When adding and subtracting fractions, you have to rewrite the fractions so they have like denominators. If the fractions have variables, the terms are not always easy to combine, but the process is the same. No calculator is needed.
- Find the lowest common denominator
The lowest (or least) common denominator (LCD) of two fractions is the lowest common multiple (LCM) of both denominators. For example, if the expression adds 1/3 to 1/2, the LCD is 6, because 6 is the lowest number perfectly divisible by both 2 and 3. For the expression 2/x + 3x/2, 2x is the LCD. Until the value of the variable is known, the lowest term perfectly divisible by both 2 and x is 2x.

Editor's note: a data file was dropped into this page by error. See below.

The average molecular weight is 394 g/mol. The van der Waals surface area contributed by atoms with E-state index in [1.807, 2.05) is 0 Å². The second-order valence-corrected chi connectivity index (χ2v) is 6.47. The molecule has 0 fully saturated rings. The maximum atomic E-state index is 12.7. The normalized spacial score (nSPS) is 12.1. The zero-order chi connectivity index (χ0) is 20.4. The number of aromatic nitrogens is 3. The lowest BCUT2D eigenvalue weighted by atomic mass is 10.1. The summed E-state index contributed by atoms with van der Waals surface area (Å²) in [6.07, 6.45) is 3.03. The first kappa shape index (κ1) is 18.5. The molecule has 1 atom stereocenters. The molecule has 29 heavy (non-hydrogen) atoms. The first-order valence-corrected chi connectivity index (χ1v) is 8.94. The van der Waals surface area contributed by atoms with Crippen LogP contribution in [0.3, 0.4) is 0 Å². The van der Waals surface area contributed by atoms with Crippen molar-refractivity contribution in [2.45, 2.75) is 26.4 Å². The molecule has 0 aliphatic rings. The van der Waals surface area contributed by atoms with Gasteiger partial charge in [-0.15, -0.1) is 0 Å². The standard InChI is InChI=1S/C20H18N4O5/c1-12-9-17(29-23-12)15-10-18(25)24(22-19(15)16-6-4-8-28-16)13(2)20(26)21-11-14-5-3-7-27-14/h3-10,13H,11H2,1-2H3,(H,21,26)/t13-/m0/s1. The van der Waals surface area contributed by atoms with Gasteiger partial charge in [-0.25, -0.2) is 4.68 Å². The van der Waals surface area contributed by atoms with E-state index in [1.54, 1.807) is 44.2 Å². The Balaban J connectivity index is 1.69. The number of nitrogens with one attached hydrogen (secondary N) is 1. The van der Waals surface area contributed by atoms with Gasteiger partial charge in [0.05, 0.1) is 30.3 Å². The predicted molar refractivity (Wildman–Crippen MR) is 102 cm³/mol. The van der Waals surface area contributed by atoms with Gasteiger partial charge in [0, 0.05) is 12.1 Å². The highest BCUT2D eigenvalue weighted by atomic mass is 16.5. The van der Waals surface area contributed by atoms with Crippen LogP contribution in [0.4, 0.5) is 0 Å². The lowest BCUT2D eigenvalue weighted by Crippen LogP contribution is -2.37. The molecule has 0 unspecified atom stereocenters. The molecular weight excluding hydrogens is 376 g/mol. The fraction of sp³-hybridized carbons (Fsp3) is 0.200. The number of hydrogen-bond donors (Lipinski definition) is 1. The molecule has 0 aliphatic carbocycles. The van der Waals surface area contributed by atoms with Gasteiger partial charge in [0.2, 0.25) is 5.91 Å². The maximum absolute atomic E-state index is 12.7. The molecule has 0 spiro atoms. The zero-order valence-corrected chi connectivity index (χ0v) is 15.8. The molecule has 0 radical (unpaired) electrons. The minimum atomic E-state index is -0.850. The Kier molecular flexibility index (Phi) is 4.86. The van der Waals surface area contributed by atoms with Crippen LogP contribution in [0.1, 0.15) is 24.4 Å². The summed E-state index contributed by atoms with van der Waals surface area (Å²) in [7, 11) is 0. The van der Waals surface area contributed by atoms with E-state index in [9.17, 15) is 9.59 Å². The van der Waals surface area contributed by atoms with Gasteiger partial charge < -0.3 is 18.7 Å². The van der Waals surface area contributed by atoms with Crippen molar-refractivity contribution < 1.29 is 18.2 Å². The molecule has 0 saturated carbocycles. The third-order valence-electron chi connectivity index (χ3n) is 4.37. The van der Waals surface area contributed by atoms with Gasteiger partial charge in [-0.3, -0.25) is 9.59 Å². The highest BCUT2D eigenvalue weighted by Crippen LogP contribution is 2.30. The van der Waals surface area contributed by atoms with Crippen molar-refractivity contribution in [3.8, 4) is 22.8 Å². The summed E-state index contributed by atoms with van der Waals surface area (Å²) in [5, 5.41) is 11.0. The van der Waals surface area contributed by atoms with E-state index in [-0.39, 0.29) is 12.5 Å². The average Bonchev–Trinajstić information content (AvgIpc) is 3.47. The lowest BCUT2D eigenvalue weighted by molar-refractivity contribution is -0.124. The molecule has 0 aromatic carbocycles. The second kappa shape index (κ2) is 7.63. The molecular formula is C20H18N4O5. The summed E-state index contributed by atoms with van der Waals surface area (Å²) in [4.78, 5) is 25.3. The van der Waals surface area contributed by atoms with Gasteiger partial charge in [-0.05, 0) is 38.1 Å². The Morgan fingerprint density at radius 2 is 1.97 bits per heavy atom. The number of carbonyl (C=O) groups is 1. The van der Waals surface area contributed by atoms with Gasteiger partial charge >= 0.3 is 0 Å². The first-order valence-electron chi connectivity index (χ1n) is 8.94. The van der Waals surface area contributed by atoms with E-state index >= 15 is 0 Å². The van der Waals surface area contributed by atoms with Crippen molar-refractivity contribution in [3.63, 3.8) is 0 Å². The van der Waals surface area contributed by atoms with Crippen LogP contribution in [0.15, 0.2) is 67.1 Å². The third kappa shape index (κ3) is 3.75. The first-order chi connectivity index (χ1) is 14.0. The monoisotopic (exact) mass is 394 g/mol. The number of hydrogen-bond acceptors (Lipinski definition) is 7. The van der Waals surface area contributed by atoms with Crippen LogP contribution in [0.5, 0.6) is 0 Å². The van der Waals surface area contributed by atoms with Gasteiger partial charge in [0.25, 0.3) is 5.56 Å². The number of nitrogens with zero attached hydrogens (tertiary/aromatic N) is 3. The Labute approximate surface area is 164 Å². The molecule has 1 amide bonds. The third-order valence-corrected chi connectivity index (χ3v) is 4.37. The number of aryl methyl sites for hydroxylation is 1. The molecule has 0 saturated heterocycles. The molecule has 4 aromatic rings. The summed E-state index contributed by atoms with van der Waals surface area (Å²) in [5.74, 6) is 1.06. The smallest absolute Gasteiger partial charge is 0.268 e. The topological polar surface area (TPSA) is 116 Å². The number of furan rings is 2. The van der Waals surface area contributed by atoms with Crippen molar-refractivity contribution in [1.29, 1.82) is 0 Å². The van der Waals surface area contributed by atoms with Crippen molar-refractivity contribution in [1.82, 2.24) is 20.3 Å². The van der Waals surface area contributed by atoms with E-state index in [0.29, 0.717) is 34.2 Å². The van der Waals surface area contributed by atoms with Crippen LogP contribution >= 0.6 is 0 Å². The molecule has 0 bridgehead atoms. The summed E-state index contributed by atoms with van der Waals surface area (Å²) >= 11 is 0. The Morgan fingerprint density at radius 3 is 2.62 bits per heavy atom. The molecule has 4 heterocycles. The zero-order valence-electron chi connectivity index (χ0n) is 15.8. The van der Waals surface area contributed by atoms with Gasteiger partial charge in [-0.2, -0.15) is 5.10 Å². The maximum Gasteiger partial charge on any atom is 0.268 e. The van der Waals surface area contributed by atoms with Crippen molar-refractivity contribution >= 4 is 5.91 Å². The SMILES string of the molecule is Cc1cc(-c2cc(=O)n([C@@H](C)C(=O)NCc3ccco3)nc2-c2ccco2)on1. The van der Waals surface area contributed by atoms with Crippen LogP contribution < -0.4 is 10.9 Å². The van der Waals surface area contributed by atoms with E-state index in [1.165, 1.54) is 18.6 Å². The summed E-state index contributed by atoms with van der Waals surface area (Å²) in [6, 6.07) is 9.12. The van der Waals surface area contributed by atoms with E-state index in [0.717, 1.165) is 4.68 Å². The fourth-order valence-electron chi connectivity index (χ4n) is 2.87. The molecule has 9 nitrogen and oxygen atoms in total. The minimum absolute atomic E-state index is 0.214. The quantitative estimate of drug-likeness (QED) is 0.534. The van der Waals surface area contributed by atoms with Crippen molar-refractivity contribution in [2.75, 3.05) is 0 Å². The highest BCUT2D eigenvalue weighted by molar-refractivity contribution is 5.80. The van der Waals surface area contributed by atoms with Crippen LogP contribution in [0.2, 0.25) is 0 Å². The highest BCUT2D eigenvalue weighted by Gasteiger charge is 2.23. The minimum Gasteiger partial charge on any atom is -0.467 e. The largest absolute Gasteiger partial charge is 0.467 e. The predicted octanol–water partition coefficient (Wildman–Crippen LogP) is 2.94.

- Change the numerator to fit the new denominator
A fraction's value is not affected when its numerator and denominator are multiplied by the same number. For example, 1/3 = 1/3 * 2/2 = 2/6. Multiply both the numerator and the denominator by the number that produces the new denominator. This process is sometimes called cross multiplying. 2/x + 3x/2 = (2/x * 2/2) + (3x/2 * x/x) = 4/2x + (3x^2)/2x
- Add the terms
Add the numerators together. Put their sum above a single common denominator. 4/2x + (3x^2)/2x = (3x^2 + 4)/2x Simplify if possible.